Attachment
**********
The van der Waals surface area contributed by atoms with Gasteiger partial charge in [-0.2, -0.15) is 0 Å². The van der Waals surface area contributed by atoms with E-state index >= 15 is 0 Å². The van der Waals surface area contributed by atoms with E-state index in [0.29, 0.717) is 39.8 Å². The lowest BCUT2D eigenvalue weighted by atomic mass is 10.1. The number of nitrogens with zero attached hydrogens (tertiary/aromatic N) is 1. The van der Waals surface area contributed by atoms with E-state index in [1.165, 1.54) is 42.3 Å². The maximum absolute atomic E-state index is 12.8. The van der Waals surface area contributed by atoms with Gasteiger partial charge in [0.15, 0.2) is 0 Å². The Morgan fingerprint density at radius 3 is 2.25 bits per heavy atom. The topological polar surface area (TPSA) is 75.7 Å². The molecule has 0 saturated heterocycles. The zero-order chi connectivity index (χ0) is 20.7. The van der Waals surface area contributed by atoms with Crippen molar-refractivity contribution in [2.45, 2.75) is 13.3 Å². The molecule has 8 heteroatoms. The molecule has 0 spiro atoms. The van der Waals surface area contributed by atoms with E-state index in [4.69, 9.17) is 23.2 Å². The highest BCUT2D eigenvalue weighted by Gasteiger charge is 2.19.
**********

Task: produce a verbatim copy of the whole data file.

The van der Waals surface area contributed by atoms with Gasteiger partial charge in [-0.2, -0.15) is 0 Å². The van der Waals surface area contributed by atoms with E-state index >= 15 is 0 Å². The van der Waals surface area contributed by atoms with E-state index in [0.29, 0.717) is 39.8 Å². The lowest BCUT2D eigenvalue weighted by atomic mass is 10.1. The number of nitrogens with zero attached hydrogens (tertiary/aromatic N) is 1. The van der Waals surface area contributed by atoms with E-state index in [1.165, 1.54) is 42.3 Å². The maximum absolute atomic E-state index is 12.8. The van der Waals surface area contributed by atoms with Gasteiger partial charge in [0.15, 0.2) is 0 Å². The Morgan fingerprint density at radius 3 is 2.25 bits per heavy atom. The topological polar surface area (TPSA) is 75.7 Å². The molecule has 0 saturated heterocycles. The zero-order chi connectivity index (χ0) is 20.7. The van der Waals surface area contributed by atoms with Crippen molar-refractivity contribution in [2.45, 2.75) is 13.3 Å². The molecule has 8 heteroatoms. The molecule has 0 spiro atoms. The van der Waals surface area contributed by atoms with E-state index in [4.69, 9.17) is 23.2 Å². The highest BCUT2D eigenvalue weighted by Gasteiger charge is 2.19.